November 15, 2005

Post Secondary Architecture

Some of the worst architecture I've seen to date is in Toronto's colleges and universities. The University of Toronto itself is exempt from this list with its ancient structures classically designed, but I have yet to wander through some of the more modern buildings. Something might be said about its library that was actually built to look like a turkey, but that's more a matter of taste apart from functionality.

The modern schools I have attended and visited include Humber' North campus, George Brown's Casa Loma campus, OCAD and York University's Keele campus. My main beef with OCAD would have to be the hideous new addition that has it looking like some kid's botched science project, but when I look at how the others are designed they don't make any more sense.

I've only been to York's Keele campus once, and apparently its business schools are beautifully designed, but from what I saw it was mostly a bunch of awkward hallways and inconvenient stairwells with corporate advertising plastered everywhere. The external decor of the buildings are ugly and are in no way coordinated either. The people who build these schools must think that because it's modern looking everyone will love it and want to throw money at them.

At George Brown's Casa Loma campus where I went for a year the layout is as equally absurd. There's an area that drops off into nowhere like it was just forgotten about, and the main entrance is beset by a fifty step staircase. The classrooms are either cramped together by chairs that are bolted to tables that are bolted to the floor, or by flimsy tables and chairs that fit together uncomfortably. These places were also designed for students to get lost and confused. I had to spend my first week wandering aimlessly just to figure out how to find my way out back to true civilization.

At Humber where I currently attend, what still amazes me is the lack of bathroom placement patterns. If you can even find a bathroom in the first place it's usually the wrong one with facilities for the opposite sex nowhere around. On adjacent floors it only gets more confusing. When you think you know where the bathroom should be you're left to continue scurrying around in pain. Then there's the bathrooms that sit right in the middle of where all the student traffic goes by, the girls right by the coffee shop and the guys down the ramp and through a diagonal hall about a hundred feet away before the entrance to the library. Really you just have to see it to understand.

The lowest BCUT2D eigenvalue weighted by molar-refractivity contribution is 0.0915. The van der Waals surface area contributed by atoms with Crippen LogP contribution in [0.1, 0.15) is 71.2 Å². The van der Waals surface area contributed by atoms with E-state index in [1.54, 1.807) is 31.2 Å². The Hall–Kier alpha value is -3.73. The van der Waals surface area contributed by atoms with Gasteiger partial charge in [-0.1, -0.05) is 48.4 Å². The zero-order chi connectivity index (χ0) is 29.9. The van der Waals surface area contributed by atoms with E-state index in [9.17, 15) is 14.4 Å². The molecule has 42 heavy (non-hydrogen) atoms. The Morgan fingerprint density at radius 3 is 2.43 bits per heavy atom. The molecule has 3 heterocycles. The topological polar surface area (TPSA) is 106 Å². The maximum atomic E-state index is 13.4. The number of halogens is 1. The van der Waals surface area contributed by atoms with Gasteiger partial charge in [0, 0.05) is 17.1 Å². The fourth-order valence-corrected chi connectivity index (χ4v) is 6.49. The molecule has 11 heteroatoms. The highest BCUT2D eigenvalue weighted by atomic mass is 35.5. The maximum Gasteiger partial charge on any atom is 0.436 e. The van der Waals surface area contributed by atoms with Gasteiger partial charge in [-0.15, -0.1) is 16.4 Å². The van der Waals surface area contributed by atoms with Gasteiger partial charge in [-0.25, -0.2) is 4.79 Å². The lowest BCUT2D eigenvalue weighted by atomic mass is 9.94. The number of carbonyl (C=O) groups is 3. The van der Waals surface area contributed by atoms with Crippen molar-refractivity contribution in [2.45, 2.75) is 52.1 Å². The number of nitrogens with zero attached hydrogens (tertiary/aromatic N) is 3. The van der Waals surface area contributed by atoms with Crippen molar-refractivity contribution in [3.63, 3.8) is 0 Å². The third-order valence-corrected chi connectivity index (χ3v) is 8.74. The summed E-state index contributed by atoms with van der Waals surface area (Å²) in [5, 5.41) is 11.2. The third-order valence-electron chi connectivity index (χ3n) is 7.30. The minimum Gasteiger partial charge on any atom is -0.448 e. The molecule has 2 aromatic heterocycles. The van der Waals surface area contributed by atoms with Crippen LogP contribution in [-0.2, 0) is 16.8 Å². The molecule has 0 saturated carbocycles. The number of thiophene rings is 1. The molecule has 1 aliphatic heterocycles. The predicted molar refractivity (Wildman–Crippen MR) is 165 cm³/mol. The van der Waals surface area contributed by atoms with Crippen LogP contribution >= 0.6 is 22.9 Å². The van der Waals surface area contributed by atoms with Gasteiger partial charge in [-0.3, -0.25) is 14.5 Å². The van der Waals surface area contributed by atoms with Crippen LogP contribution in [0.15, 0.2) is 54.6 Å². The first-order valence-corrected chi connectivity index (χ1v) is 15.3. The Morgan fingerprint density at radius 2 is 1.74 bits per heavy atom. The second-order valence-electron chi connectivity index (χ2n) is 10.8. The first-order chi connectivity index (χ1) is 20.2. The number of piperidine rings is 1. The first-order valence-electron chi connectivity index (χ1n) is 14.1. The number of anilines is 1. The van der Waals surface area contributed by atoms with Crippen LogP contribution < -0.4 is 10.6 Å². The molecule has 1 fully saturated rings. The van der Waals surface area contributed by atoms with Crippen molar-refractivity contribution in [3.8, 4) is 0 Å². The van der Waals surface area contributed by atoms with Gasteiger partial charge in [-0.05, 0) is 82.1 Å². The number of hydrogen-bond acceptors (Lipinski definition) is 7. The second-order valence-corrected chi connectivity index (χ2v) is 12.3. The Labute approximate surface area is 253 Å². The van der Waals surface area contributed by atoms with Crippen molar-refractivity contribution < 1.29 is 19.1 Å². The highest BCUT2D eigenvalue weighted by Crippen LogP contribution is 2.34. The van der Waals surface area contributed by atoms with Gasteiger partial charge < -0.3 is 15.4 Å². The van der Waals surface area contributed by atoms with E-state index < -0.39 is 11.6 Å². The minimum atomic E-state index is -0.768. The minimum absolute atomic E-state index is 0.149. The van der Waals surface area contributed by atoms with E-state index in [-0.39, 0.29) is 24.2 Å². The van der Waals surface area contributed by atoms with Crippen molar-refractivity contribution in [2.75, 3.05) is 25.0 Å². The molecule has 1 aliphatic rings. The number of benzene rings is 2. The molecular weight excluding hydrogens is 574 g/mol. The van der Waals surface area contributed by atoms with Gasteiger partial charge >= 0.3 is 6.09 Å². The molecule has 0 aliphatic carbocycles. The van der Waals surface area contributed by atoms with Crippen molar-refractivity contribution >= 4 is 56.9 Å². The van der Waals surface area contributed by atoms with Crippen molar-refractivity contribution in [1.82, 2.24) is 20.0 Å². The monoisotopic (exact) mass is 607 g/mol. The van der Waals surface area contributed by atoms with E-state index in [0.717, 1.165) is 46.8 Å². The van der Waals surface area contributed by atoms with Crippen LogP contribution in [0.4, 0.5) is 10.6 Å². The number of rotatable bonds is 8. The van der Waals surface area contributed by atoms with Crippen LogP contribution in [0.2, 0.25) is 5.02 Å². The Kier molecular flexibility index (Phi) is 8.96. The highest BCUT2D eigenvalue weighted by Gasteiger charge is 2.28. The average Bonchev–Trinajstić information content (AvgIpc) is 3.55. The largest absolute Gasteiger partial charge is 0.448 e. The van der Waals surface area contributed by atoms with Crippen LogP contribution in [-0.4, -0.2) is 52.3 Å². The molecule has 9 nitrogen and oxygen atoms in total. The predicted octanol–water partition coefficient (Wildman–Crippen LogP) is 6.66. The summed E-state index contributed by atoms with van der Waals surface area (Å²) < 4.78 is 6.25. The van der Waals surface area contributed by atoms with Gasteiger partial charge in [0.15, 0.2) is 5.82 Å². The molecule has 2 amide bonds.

Speaking of foot traffic, there's one hallway that everyone in the school edges through while the rest of the school is left with wide desolate areas. There's a lot of areas that look meant for high traffic but get very little, and alternate routes are known only to the initiated. As with most other schools, finding your way around should also be a required class.

The Guelph-Humber section at Humber's North campus has to be mentioned here as a more positive example of school architecture. It has a huge wall of plants well lit by natural lighting, a central spiral staircase that accesses all levels and plenty of comfortable study areas with couches and everything. The layout is symmetrical and easy to navigate and guys and girls bathrooms are even in close proximity to each other!

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